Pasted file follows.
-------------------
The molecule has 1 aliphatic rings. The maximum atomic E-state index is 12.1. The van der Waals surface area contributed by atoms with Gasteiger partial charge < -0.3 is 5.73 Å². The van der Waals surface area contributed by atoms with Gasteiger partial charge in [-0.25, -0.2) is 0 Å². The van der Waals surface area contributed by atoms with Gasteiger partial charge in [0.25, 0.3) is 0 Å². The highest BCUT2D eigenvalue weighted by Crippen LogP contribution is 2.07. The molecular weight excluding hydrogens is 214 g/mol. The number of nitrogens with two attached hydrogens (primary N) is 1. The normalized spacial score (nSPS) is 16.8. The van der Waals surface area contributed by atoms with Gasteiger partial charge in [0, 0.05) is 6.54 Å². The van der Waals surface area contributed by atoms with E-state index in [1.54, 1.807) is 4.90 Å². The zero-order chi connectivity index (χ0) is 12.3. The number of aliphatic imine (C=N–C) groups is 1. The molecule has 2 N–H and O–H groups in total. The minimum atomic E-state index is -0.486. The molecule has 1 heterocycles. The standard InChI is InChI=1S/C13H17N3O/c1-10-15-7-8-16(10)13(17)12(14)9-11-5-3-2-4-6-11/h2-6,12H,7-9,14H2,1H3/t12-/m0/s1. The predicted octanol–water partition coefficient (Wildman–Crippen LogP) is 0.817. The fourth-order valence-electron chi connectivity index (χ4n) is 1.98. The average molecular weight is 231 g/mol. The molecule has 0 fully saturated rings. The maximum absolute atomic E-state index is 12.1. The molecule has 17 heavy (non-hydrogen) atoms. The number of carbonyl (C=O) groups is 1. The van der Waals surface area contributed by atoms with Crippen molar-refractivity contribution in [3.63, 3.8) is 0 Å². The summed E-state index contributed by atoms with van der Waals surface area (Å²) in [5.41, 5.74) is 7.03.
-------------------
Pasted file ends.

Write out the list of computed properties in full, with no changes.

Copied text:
The molecule has 1 aliphatic rings. The maximum atomic E-state index is 12.1. The van der Waals surface area contributed by atoms with Gasteiger partial charge < -0.3 is 5.73 Å². The van der Waals surface area contributed by atoms with Gasteiger partial charge in [-0.25, -0.2) is 0 Å². The van der Waals surface area contributed by atoms with Gasteiger partial charge in [0.25, 0.3) is 0 Å². The highest BCUT2D eigenvalue weighted by Crippen LogP contribution is 2.07. The molecular weight excluding hydrogens is 214 g/mol. The number of nitrogens with two attached hydrogens (primary N) is 1. The normalized spacial score (nSPS) is 16.8. The van der Waals surface area contributed by atoms with Gasteiger partial charge in [0, 0.05) is 6.54 Å². The van der Waals surface area contributed by atoms with E-state index in [1.54, 1.807) is 4.90 Å². The zero-order chi connectivity index (χ0) is 12.3. The number of aliphatic imine (C=N–C) groups is 1. The molecule has 2 N–H and O–H groups in total. The minimum atomic E-state index is -0.486. The molecule has 1 heterocycles. The standard InChI is InChI=1S/C13H17N3O/c1-10-15-7-8-16(10)13(17)12(14)9-11-5-3-2-4-6-11/h2-6,12H,7-9,14H2,1H3/t12-/m0/s1. The predicted octanol–water partition coefficient (Wildman–Crippen LogP) is 0.817. The fourth-order valence-electron chi connectivity index (χ4n) is 1.98. The average molecular weight is 231 g/mol. The molecule has 0 fully saturated rings. The maximum absolute atomic E-state index is 12.1. The molecule has 17 heavy (non-hydrogen) atoms. The number of carbonyl (C=O) groups is 1. The van der Waals surface area contributed by atoms with Crippen molar-refractivity contribution in [3.63, 3.8) is 0 Å². The summed E-state index contributed by atoms with van der Waals surface area (Å²) in [5.41, 5.74) is 7.03.